Big-Bore Single-Action Revolvers From EAA, BFR, and Cimarron
The EAA Bounty Hunter, Cimarron’s Bad Boy, and the BFR Short Cylinder compete for honors at the range and in the field. Outcome: For a carry companion in bear country, go Bad Boy.
While the 45 Long Colt could be considered big medicine in a single-action revolver, single-action revolvers chambered in 44 Magnum really up the ante. The 44 Magnum is a substantial cartridge, so a substantial and strong revolver is required to fire that round. We took a look at three single-action revolvers chambered in 44 Magnum — the EAA Bounty Hunter, Cimarron’s Bad Boy, and the BFR Short Cylinder housed under the Magnum Research (Kahr) name — and found all three of these powerful revolvers had good attributes, managed recoil well without causing carpal-tunnel syndrome, and were accurate.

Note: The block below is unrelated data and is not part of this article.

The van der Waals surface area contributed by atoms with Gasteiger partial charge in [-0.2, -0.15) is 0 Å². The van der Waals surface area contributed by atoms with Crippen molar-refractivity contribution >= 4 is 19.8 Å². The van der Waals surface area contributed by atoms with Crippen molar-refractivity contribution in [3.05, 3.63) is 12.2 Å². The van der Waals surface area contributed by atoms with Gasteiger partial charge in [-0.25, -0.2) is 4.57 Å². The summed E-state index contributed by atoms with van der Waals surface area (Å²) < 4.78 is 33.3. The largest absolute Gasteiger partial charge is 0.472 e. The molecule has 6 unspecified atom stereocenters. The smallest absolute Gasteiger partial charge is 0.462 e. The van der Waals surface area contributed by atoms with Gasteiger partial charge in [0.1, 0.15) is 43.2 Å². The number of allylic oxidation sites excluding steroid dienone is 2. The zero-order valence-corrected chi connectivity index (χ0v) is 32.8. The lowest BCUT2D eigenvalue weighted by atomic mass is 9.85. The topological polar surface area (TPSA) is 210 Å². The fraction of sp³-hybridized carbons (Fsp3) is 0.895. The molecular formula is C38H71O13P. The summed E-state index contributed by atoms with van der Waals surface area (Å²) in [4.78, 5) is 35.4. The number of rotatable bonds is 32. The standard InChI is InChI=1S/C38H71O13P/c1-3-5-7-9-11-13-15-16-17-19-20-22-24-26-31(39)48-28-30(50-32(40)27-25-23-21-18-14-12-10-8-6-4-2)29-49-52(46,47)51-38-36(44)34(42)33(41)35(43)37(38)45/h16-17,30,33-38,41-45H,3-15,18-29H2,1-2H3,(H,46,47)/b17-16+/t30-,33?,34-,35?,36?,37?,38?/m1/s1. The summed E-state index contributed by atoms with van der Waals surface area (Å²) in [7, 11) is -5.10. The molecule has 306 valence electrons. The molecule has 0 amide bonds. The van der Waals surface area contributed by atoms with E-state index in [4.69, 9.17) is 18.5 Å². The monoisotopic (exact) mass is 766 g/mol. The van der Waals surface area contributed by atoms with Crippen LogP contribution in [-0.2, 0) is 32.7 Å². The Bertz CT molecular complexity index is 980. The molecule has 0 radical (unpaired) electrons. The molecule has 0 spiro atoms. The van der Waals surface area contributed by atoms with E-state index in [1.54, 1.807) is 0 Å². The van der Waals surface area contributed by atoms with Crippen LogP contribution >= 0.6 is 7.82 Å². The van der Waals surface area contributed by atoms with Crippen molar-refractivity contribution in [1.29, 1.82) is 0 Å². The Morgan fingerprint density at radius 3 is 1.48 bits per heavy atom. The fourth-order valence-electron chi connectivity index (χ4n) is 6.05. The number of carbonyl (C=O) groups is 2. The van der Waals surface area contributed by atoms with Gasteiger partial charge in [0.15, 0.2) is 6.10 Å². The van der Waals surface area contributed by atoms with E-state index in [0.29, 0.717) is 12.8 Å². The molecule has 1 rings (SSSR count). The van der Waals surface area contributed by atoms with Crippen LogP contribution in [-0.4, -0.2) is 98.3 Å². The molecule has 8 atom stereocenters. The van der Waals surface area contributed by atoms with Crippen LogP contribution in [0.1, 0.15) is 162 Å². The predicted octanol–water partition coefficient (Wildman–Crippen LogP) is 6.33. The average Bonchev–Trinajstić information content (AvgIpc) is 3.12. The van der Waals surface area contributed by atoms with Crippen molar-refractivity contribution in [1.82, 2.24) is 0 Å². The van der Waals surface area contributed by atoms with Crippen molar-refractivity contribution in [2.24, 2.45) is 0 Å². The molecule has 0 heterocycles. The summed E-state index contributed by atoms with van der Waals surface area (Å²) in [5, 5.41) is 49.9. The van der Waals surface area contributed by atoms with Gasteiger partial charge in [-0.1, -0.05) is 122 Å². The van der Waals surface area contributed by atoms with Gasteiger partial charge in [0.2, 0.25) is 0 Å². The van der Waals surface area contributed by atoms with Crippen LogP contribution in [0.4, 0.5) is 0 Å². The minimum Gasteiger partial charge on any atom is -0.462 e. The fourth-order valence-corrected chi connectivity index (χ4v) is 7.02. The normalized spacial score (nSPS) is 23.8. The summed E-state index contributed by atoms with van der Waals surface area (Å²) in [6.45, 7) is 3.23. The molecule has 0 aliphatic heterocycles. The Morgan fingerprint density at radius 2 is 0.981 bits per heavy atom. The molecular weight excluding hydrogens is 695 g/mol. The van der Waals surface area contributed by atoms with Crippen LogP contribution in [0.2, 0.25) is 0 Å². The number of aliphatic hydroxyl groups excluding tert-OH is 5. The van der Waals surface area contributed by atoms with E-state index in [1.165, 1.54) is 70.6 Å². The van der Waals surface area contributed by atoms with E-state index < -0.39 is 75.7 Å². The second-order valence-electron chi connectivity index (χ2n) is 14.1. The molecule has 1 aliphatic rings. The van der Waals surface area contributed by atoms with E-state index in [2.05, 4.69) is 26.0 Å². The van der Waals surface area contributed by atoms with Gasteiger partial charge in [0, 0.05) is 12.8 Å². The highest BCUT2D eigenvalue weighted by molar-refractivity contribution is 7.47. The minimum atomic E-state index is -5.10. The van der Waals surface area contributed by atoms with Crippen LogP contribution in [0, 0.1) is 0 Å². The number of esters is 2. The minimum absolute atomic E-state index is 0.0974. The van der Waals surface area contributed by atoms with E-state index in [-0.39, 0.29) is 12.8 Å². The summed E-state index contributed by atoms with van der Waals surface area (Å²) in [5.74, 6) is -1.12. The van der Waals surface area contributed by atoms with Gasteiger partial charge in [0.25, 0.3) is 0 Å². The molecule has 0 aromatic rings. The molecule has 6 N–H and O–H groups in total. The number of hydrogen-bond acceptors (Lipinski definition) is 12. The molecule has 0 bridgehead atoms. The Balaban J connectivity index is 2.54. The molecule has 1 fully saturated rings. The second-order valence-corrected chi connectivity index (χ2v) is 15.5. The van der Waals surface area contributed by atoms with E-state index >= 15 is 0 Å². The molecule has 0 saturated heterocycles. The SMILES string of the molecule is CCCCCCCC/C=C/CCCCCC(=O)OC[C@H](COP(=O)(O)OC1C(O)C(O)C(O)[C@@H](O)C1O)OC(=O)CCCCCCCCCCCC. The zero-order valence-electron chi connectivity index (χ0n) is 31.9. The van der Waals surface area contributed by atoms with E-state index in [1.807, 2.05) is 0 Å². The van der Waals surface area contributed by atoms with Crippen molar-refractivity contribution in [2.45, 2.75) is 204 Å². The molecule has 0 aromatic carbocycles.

Prior to testing, we ran range rods down the barrel to check chamber and bore alignment and found everything was in spec on all three revolvers. Because the 44 Special cartridge can be fired in revolvers chambered in 44 Magnum, we tested all three with Hornady’s Critical Defense 44 Special ammo loaded with a 165-grain FTX bullet. For 44 Magnum loads, we chose one of our long stand-by rounds from Black Hills loaded with a 240-grain JHP and a newer load from SIG loaded with a 240-grain V-Crown JHP. All rounds provided excellent accuracy. Because the EAA had fixed sights and the BFR and Cimarron had adjustable sights, we leveled the playing field and tested the EAA at 15 yards and the BFR and Cimarron at 25 yards. The sight picture with the adjustable-sight revolvers was far superior than the sight picture with the fixed sights, though the fixed sights of EAA were a modern take on the classic fixed sights. The EAA and BFR were also drilled and tapped to mount a scope.